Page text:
Do most kids take laptops into classroom?

<p>Just wondering if most college kids are taking their laptops into the classroom or if they still take notes the old fashioned way? Even though he's really bright, my son's penmanship is not the best nor is he a super fast note taker. Therefore I think I laptop would work best for him. Are there profs that object to this for any reason?</p>

<p>On the tours we have done, there are laptop plug ins in most of the lecture halls. I honestly don't know what kids do, but wouldn't the constant click, click of a keyboard be distracting?</p>

<p>I think it depends on the school, the type of class, and maybe even class size. In my large lectures, most students use laptops but some use pen and paper. In my foreign language and math, there are no laptops. In my small discussions, maybe one or two laptops. I always use my laptop, my notes aren't even usable otherwise.</p>

<p>Some professors do not allow them. At my school I have only bumped into one professor so far that doesn't, but every prof is going to have their own feelings about it.</p>

<p>Most students get used to the sound of the keyboards. Laptop keyboards tend to be fairly quiet. I don't even notice it.</p>

<p>Really depends on the profs and how interesting the class is.</p>

<p>At orientation last year, Son's school said that they had decided to ban them.</p>

<p>A lot of people take their laptops to large lectures. If you're in a small discussion it's a bit more awkward. People tend to notice if you're not paying attention in those cases.</p>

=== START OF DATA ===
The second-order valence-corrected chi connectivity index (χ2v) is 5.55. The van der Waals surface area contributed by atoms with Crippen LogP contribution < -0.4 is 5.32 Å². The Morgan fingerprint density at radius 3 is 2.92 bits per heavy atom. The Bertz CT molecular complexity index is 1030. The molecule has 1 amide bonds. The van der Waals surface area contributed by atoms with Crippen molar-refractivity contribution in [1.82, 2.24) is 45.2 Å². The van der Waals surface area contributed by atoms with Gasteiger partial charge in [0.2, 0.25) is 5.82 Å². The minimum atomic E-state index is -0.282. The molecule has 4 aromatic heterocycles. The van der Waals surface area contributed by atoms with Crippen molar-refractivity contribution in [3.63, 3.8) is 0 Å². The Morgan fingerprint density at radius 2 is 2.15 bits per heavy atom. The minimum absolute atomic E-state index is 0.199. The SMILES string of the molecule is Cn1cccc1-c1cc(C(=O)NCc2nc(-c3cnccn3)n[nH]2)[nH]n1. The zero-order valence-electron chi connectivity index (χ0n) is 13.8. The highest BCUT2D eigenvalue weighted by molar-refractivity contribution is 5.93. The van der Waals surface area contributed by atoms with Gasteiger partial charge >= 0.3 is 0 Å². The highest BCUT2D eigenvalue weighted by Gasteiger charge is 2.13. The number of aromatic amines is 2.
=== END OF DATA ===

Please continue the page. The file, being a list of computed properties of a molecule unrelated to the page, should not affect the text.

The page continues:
<p>Laptop keyboards aren't very loud so it isn't a big problem. I find the person playing a flash game in the row in front a bit more distracting.</p>

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Are there profs that object to this for any reason?

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<p>Oh yes. Two of my professors had rules against laptops in class and for good reason: chances are, a student with a laptop open is on Facebook instead of Microsoft Word. In fact, a large percentage of students on their laptops strongly suggests that the students aren't paying attention to the professor, which could be the fault of the professor, the students, or both.</p>

<p>I went to orientation at UNC with my son last week and most of the current students we spoke with didn't bring their laptops to class. One of the professors who spoke with parents told us he doesn't allow laptops in his large lectures. He said a walk up and down the aisle during the lecture found many students not using their laptop to take notes.</p>

<p>Seems like banning laptops would just build resentment, and it can be a useful note taking tool. A lot of people can get the internet and games on their cellphone...</p>

<p>My kids rarely ever take a laptop to class.</p>

<p>My H is a college professor who does not allow laptops in class - he has found students are doing anything but taking notes on them (and he works for a college that "gives" incoming students a laptop). He will also penalize them if they are texting or surfing on their cell phones.</p>

<p>Neither of our kids takes their laptop to class. Not even S and he is a CS major - they have computers in those classrooms for them to use.</p>

<p>There is software that records lectures/discussions and keys the replay to one's notes. Don't remember a key point? Click on a word and listen to that part of the lecture. That can be very useful. Available for the iPad as well.</p>